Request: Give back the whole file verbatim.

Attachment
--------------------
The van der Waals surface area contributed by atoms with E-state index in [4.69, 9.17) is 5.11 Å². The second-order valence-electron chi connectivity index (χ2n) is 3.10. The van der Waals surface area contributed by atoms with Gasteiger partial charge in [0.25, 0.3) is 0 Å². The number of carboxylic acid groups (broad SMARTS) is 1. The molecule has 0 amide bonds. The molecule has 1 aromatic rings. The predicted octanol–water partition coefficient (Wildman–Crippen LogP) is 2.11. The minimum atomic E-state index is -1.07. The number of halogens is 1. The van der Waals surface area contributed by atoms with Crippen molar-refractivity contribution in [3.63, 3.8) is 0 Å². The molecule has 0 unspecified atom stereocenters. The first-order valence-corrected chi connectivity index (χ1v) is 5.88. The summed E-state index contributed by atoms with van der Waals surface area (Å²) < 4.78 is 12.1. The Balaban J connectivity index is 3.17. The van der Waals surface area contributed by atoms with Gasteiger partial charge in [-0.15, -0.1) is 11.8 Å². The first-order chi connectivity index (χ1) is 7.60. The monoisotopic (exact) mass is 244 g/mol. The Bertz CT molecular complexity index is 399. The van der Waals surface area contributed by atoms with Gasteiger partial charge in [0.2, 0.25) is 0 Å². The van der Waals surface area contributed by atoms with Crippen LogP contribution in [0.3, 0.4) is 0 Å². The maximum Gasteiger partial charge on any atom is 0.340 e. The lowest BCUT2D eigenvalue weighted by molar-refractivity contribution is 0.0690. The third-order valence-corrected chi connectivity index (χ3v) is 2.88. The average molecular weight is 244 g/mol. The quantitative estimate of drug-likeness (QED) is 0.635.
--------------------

The van der Waals surface area contributed by atoms with E-state index in [4.69, 9.17) is 5.11 Å². The second-order valence-electron chi connectivity index (χ2n) is 3.10. The van der Waals surface area contributed by atoms with Gasteiger partial charge in [0.25, 0.3) is 0 Å². The number of carboxylic acid groups (broad SMARTS) is 1. The molecule has 0 amide bonds. The molecule has 1 aromatic rings. The predicted octanol–water partition coefficient (Wildman–Crippen LogP) is 2.11. The minimum atomic E-state index is -1.07. The number of halogens is 1. The van der Waals surface area contributed by atoms with Crippen molar-refractivity contribution in [3.63, 3.8) is 0 Å². The molecule has 0 unspecified atom stereocenters. The first-order valence-corrected chi connectivity index (χ1v) is 5.88. The summed E-state index contributed by atoms with van der Waals surface area (Å²) < 4.78 is 12.1. The Balaban J connectivity index is 3.17. The van der Waals surface area contributed by atoms with Gasteiger partial charge in [-0.15, -0.1) is 11.8 Å². The first-order chi connectivity index (χ1) is 7.60. The monoisotopic (exact) mass is 244 g/mol. The Bertz CT molecular complexity index is 399. The van der Waals surface area contributed by atoms with Gasteiger partial charge in [0.2, 0.25) is 0 Å². The van der Waals surface area contributed by atoms with Crippen LogP contribution in [0.3, 0.4) is 0 Å². The maximum Gasteiger partial charge on any atom is 0.340 e. The lowest BCUT2D eigenvalue weighted by molar-refractivity contribution is 0.0690. The third-order valence-corrected chi connectivity index (χ3v) is 2.88. The average molecular weight is 244 g/mol. The quantitative estimate of drug-likeness (QED) is 0.635.